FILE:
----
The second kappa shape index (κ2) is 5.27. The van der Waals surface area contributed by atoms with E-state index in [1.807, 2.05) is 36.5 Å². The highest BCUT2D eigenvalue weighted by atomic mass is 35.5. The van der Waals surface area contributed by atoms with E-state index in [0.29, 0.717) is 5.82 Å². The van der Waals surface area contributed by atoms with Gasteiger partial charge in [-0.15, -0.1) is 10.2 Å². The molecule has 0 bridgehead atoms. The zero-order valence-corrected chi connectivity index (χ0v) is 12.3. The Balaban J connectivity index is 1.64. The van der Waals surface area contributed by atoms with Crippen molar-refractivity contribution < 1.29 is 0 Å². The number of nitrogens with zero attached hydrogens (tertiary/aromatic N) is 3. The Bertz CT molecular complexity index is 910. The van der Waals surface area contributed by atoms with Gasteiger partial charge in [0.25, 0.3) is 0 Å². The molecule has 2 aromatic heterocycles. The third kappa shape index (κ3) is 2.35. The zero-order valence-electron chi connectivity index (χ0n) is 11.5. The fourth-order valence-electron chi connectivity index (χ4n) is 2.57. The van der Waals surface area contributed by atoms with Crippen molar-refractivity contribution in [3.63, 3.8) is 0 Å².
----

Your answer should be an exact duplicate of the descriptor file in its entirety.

The second kappa shape index (κ2) is 5.27. The van der Waals surface area contributed by atoms with E-state index in [1.807, 2.05) is 36.5 Å². The highest BCUT2D eigenvalue weighted by atomic mass is 35.5. The van der Waals surface area contributed by atoms with E-state index in [0.29, 0.717) is 5.82 Å². The van der Waals surface area contributed by atoms with Gasteiger partial charge in [-0.15, -0.1) is 10.2 Å². The molecule has 0 bridgehead atoms. The zero-order valence-corrected chi connectivity index (χ0v) is 12.3. The Balaban J connectivity index is 1.64. The van der Waals surface area contributed by atoms with Crippen molar-refractivity contribution < 1.29 is 0 Å². The number of nitrogens with zero attached hydrogens (tertiary/aromatic N) is 3. The Bertz CT molecular complexity index is 910. The van der Waals surface area contributed by atoms with Gasteiger partial charge in [0.25, 0.3) is 0 Å². The molecule has 2 aromatic heterocycles. The third kappa shape index (κ3) is 2.35. The zero-order valence-electron chi connectivity index (χ0n) is 11.5. The fourth-order valence-electron chi connectivity index (χ4n) is 2.57. The van der Waals surface area contributed by atoms with Crippen molar-refractivity contribution in [3.63, 3.8) is 0 Å².